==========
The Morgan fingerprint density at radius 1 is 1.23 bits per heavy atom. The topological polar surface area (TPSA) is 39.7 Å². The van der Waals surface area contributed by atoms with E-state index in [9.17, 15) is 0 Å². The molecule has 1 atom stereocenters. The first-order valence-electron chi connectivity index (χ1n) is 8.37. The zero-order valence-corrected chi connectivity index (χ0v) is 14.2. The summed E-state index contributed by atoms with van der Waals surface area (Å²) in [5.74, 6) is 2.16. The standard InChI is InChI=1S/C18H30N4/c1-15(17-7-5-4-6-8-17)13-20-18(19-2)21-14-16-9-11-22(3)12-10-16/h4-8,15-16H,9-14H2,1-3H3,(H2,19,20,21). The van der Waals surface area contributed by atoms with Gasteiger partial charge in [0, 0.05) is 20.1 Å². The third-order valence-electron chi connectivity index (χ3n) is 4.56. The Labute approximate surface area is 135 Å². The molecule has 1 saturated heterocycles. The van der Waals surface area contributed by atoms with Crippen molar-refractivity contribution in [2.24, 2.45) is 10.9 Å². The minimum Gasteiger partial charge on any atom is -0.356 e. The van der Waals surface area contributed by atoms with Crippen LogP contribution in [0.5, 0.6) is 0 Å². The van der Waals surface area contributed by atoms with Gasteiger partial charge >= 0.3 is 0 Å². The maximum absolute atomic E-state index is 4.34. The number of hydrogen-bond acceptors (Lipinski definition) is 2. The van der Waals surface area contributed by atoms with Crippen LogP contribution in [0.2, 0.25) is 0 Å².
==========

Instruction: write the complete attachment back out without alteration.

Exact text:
The Morgan fingerprint density at radius 1 is 1.23 bits per heavy atom. The topological polar surface area (TPSA) is 39.7 Å². The van der Waals surface area contributed by atoms with E-state index in [9.17, 15) is 0 Å². The molecule has 1 atom stereocenters. The first-order valence-electron chi connectivity index (χ1n) is 8.37. The zero-order valence-corrected chi connectivity index (χ0v) is 14.2. The summed E-state index contributed by atoms with van der Waals surface area (Å²) in [5.74, 6) is 2.16. The standard InChI is InChI=1S/C18H30N4/c1-15(17-7-5-4-6-8-17)13-20-18(19-2)21-14-16-9-11-22(3)12-10-16/h4-8,15-16H,9-14H2,1-3H3,(H2,19,20,21). The van der Waals surface area contributed by atoms with Gasteiger partial charge in [0, 0.05) is 20.1 Å². The third-order valence-electron chi connectivity index (χ3n) is 4.56. The Labute approximate surface area is 135 Å². The molecule has 1 saturated heterocycles. The van der Waals surface area contributed by atoms with Crippen molar-refractivity contribution in [2.24, 2.45) is 10.9 Å². The minimum Gasteiger partial charge on any atom is -0.356 e. The van der Waals surface area contributed by atoms with Crippen LogP contribution in [0.5, 0.6) is 0 Å². The van der Waals surface area contributed by atoms with Gasteiger partial charge >= 0.3 is 0 Å². The maximum absolute atomic E-state index is 4.34. The number of hydrogen-bond acceptors (Lipinski definition) is 2. The van der Waals surface area contributed by atoms with Crippen LogP contribution in [0.2, 0.25) is 0 Å².